There can be no doubt that in Germany the phenomenon culminates in frequency for all Europe, and that it tends to disappear in almost direct proportion to the attenuation of the Teutonic racial characteristics elsewhere.
Consider for a moment our map on this page, showing the relative frequency of suicide, with the one on page 472, which we have already described as illustrating the ethnic composition of France. The parallel between the two is almost exact in every detail. There
are again our three areas of Alpine racial occupation—Savoy, Auvergne, and Brittany—in which suicide falls annually below seventy-five per million inhabitants. There, again, is the Rhône Valley, and the broad, diagonal strip from Paris to Bordeaux, characterized alike by strong infusion of Teutonic traits and relative frequency of the same social phenomenon. The great Seine basin is sharply differentiated from the highlands along the eastern frontier; and even the Mediterranean coast strip, distinct from the Alpine and Auvergnat highlands, is indicated. Inspection of these maps betrays at once either a relation of cause and effect or else an extraordinary coincidence.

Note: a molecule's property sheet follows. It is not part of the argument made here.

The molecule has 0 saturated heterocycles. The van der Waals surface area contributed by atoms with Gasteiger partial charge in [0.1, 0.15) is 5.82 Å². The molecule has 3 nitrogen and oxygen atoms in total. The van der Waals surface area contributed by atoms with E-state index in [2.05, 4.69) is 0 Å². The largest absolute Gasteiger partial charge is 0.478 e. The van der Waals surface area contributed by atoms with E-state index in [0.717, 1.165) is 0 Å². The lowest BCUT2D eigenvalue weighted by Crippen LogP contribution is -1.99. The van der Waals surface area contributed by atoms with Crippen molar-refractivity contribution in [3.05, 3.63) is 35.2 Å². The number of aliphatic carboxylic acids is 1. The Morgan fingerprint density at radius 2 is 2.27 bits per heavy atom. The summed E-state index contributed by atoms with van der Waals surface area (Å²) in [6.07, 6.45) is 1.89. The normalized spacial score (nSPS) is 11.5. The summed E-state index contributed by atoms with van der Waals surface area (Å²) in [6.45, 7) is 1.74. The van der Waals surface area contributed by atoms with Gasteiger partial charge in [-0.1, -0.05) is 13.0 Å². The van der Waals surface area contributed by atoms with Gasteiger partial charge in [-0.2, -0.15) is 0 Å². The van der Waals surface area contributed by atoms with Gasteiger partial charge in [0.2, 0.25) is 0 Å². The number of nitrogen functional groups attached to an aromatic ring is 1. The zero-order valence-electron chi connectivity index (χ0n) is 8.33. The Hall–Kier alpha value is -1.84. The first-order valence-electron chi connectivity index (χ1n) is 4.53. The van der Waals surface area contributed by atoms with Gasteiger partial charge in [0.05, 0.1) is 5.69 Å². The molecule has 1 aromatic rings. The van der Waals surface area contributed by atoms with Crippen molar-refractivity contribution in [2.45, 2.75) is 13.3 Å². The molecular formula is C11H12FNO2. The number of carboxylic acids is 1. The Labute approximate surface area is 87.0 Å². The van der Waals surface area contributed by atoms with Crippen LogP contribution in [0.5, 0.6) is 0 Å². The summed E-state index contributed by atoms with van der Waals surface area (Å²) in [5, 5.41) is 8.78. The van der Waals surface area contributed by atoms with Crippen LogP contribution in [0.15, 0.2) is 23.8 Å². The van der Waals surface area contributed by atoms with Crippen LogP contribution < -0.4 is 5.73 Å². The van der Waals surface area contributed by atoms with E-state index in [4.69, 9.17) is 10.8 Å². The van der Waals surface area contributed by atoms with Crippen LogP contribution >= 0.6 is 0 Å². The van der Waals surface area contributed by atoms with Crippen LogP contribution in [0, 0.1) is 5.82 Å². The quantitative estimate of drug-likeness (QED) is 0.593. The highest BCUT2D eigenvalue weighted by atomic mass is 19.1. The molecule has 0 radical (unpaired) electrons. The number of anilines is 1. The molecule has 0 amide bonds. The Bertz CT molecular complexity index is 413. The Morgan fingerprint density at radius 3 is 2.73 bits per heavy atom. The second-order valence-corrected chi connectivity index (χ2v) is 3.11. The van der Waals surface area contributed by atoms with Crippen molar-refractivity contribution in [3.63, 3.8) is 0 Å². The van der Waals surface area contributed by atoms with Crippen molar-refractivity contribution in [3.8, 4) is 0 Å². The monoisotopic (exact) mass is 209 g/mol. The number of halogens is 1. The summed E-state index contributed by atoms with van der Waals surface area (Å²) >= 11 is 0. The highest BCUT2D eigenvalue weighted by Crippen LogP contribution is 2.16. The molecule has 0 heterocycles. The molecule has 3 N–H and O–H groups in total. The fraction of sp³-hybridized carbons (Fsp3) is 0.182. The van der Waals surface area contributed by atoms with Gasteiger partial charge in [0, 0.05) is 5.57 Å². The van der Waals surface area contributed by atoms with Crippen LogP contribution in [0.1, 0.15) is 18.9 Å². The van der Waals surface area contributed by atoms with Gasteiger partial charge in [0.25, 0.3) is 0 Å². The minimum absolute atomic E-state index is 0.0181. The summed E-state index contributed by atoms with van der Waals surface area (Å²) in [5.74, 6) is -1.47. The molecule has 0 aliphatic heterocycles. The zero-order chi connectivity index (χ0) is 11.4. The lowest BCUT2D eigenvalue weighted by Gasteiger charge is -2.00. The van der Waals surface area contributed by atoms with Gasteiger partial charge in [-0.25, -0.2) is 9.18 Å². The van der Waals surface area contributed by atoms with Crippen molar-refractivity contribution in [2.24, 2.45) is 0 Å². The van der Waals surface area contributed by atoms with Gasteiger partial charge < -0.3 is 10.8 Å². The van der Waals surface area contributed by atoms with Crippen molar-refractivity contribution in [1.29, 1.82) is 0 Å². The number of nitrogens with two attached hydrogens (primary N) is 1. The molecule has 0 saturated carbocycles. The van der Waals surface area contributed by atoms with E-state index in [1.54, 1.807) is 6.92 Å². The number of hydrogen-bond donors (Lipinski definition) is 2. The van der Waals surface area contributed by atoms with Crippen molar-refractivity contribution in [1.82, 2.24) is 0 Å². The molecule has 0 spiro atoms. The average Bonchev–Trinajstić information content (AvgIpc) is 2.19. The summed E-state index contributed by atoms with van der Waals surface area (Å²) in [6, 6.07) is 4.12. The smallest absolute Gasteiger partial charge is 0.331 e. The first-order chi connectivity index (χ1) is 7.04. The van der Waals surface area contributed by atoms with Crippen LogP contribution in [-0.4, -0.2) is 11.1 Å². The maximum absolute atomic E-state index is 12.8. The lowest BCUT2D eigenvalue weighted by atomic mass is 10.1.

Consideration of the distribution of suicide in England lends